I downed the bag of M&M's in one gulp. Already I felt invigorated, less from the sugar than from the human interaction. Uplifted, I continued plodding onward, picturing the beautiful beach in Santa Cruz and eating breakfast as I ran.

A Novel Approach

The 2002 Relay was witness to a number of otherwise rational individuals flinging all common sense out the window like discarded banana peels. As if running for two days on end isn't wacky enough, some people had to further demonstrate their lack of good judgment by engaging in truly madcap adventures. Witlessly, Team Dean was at the forefront of this effort. I'd flirted close to the edge during the past four solo Relay runs, but this year I think I may have actually slipped off of it (perhaps on one of those discarded banana peels).

The concept for the 2002 race was straightforward. I would run the entire 199-mile Relay without vehicle support. It would be an entirely green effort. Zero emissions, if you will.

To provide the necessary provisions during this extended escapade, two of my close friends had agreed to ride a bicycle alongside me, towing a Burley with all the necessary provisions. A Burley is a two wheeled tent-like structure that attaches to the rear of a bike, and is designed to house small children during Mom and Dad's leisurely Sunday outings. We had modified our Burley, beefed it up and customized many of the components, to withstand the demands that would be placed upon it during the trek from Calistoga to Santa Cruz. Ours was a burly Burley.

Things had gone reasonably well for the first 125 miles, until the bike broke in half. Apparently, hauling a trailer of such weight for that distance can prove stressful on a lightweight, modern bike frame. There was a virtual battle taking place between the Burley and the bike, and we were completely oblivious to the skirmish. After 125 miles of continuous pounding and knocking, the Burley emerged victorious.

With our support system all but destroyed, it seemed improbable that I could continue running for another 74 miles without access to food and supplies. But I wasn't about to give up. There were deeper forces at play that inspired me to keep pushing onward. This year I was running in honor of young David Mehran-a little boy who was now confined to a hospital room, awaiting a critical liver transplant. My struggle to run 199 miles was nothing close to the challenge David and his family were facing. If they could continue maintaining hope in the face of such adversity, I could certainly make it to the finish line.

Two years ago I had run The Relay to raise money and awareness for Elizabeth Wood, a little girl who was in the same situation as David. By some miracle, less than a week after I had completed the race she had been able to have her organ transplant. Throughout the years I've stayed close to "Libby" and her family. When I first held her tiny body in my arms at the finish of the 2000 Relay, she was little more than a frail spirit struggling for life. Now, when I see her as a healthy young girl, I am the one who sobs like a fragile child.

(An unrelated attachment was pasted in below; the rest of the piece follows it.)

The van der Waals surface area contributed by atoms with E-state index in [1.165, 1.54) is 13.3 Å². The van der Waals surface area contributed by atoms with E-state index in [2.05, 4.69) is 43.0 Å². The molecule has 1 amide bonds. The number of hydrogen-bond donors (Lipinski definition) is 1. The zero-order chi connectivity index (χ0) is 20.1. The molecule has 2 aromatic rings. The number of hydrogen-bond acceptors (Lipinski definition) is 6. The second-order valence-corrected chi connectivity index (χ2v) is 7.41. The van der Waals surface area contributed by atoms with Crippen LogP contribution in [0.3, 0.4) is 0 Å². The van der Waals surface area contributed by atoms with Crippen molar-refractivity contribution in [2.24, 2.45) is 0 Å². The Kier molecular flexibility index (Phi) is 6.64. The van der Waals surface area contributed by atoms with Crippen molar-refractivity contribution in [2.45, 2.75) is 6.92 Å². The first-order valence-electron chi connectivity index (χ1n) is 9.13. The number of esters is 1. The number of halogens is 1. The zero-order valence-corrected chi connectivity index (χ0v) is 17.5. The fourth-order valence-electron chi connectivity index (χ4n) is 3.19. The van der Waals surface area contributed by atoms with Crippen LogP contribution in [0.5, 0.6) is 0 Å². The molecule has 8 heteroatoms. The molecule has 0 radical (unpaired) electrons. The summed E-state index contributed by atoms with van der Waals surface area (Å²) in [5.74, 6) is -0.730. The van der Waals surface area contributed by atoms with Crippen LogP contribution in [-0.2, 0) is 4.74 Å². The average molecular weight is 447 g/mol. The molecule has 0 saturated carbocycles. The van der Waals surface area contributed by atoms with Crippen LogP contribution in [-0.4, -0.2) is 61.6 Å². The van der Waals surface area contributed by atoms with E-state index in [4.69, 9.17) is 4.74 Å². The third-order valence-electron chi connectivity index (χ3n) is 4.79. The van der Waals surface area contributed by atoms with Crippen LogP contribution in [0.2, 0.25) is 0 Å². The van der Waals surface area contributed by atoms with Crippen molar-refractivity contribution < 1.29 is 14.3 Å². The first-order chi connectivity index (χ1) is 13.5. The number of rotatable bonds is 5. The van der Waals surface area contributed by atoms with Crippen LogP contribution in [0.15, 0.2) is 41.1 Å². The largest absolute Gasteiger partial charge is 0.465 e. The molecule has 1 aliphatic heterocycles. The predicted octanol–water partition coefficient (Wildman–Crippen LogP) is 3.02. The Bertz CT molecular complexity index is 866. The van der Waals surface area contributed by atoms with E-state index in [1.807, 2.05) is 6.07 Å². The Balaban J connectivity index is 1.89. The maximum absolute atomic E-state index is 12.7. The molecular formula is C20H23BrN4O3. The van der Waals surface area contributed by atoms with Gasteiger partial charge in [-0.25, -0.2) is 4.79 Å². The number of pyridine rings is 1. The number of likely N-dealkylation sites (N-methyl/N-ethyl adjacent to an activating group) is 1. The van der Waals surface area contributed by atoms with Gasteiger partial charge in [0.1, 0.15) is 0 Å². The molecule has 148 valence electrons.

The first time I spoke to David's mother, Jeannie, she told me how deeply she and her husband had been touched by what I was doing. For my part, I was filled with gratitude that I could provide any support for another family in a time of such need. We had connected on a very meaningful level, and in a strange and profound way, my efforts to complete this race now seemed inextricably tied to David's struggle to maintain life. Jeannie had sent me a picture of little David, and I had taped it to the window of the Burley. His image, and his spirit, had been with me since the race began.

We had talked earlier this evening, and Jeannie had informed me that David's condition had worsened. She had called from the ICU at Lucile Packard Children's Hospital, and she had concluded our conversation by telling me that in the midst of such hardship, I gave her family strength. Hearing this overwhelmed me. Here was a women whose only child lay confined to a hospital bed with tubes and needles stuck all over his body telling me that I gave her strength. Tears were streaking down my face as I hung-up the phone. "Likewise, Jeannie Mehran," I kept thinking to myself, "Likewise." Any strength that I gave them was being reciprocated tenfold.